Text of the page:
• Complexity
  • How and why complexity increases in the course of evolution is a question of great scientific and philosophical significance. (eurekalert.org)
  • Biologists have identified a number of major transitions in the evolution of complexity including the origin of chromosomes, eukaryotes, sexual reproduction, multicellular organisms, and social groups in insects. (eurekalert.org)
  • These findings help to answer many questions for evolutionary biologists working toward understanding the major transitions in the evolution of complexity. (eurekalert.org)
  • The study, published in Nature, suggests that the random introduction of errors into proteins, rather than traditional natural selection, may have boosted the evolution of biological complexity. (redorbit.com)
  • The evolution of biological complexity is one important outcome of the process of evolution. (wikipedia.org)
  • Evolution has produced some remarkably complex organisms - although the actual level of complexity is very hard to define or measure accurately in biology, with properties such as gene content, the number of cell types or morphology all being used to assess an organism's complexity. (wikipedia.org)
  • This idea of "progression" and "higher organisms" in evolution is now regarded as misleading, with natural selection having no intrinsic direction and organisms selected for either increased or decreased complexity in response to local environmental conditions. (wikipedia.org)
  • Complexity often arises in the co-evolution of hosts and pathogens, with each side developing ever more sophisticated adaptations, such as the immune system and the many techniques pathogens have developed to evade it. (wikipedia.org)
  • If evolution possessed an active trend toward complexity (orthogenesis), as was widely believed in the 19th century, then we would expect to see an increase over time in the most common value (the mode) of complexity among organisms, as shown to the left. (wikipedia.org)
  • However, the idea of increasing production of complexity in evolution can also be explained through a passive process. (wikipedia.org)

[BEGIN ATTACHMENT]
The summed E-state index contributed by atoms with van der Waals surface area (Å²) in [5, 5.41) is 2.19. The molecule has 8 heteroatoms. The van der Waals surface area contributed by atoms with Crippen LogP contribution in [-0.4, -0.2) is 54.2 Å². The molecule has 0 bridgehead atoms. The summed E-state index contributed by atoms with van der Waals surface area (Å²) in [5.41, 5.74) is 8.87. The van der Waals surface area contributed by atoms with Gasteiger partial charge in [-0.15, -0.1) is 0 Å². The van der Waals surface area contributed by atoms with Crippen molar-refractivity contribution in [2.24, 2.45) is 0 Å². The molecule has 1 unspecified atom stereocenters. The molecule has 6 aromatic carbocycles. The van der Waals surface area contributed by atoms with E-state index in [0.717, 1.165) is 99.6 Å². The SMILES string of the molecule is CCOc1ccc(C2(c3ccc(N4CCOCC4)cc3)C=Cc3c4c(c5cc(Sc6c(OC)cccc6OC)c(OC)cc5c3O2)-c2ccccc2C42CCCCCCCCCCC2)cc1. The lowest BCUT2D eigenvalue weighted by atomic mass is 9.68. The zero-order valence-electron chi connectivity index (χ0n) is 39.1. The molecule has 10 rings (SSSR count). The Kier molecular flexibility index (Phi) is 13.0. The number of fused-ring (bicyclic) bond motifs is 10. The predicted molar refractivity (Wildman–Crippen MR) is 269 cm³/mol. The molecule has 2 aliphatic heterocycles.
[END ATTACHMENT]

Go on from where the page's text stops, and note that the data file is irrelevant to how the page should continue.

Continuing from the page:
• In this hypothesis, any appearance of evolution acting with an intrinsic direction towards increasingly complex organisms is a result of people concentrating on the small number of large, complex organisms that inhabit the right-hand tail of the complexity distribution and ignoring simpler and much more common organisms. (wikipedia.org)
  • A review of Eric D. Beinhocker's The Origin of Wealth: Evolution, Complexity, and the Radical Remaking of Economics , Harvard Business School Press, 2006. (metanexus.org)
  • PDF) Clune J, Misevic D, Ofria C, Lenski RE, Elena SF, and Sanjuán R. Natural selection fails to optimize mutation rates for long-term adaptation on rugged fitness landscapes Ofria C, Huang W and Torng E. On the gradual evolution of complexity and the sudden emergence of complex features Elena SF, Wilke CO, Ofria C, and Lenski RE. (wikipedia.org)
  • emergence
  • Charles Darwin viewed evolution as a gradual emergence of new varieties of life from previous forms over long periods. (howstuffworks.com)
  • In particular, Auletta is interested in the relevance of notions like information control, functional equivalence class, formal constraints and top-down causation as to the organisms' capability of dealing with a challenging environment at the ontogenetic and epigenetic levels, eventually leading to the emergence of new biological functionalities at the phylogenetic level. (wikipedia.org)
  • Darwinian
  • 1) used an innovative Darwinian method to demonstrate the importance of consumers' preferences in shaping the evolution of music, a fact that has often been overlooked and deserved attention. (pnas.org)
  • 1 ) opens up a wide range of possible developments that invites further studies on the relative strength of transformative processes and Darwinian selection and on their role in shaping cultural evolution. (pnas.org)
  • Ofria's research focuses on the interplay between computer science and Darwinian evolution. (wikipedia.org)
  • fundamental
  • Their experimental design, however, emphasizes the role of selection at the expense of other fundamental features of human cultural evolution that need to be taken into account to study the evolution of real musical culture. (pnas.org)
  • processes
  • These results show that frequent, nonrandom transformative processes, resulting from psychological biases, are crucial in models of cultural evolution, requiring a difference in emphasis from models inspired by biology, such as genetic algorithms. (pnas.org)
  • In this way, cultural evolution may be viewed as a particular kind of "scaling up" from the individual-level processes to population-level ones. (wikipedia.org)
  • His fields of interest are the oscillatory processes in biology, the theory of evolution, Chronobiology, and the history of science. (wikipedia.org)
  • mutation
  • Effects of population size and mutation rate on the evolution of mutational robustness Ostrowski E, Ofria C, and Lenski RE, Ecological specialization and adaptive decay in digital organisms Lenski RE, Barrick JE, Ofria C. Balancing Robustness and Evolvability Misevic D, Ofria C, and Lenski RE. (wikipedia.org)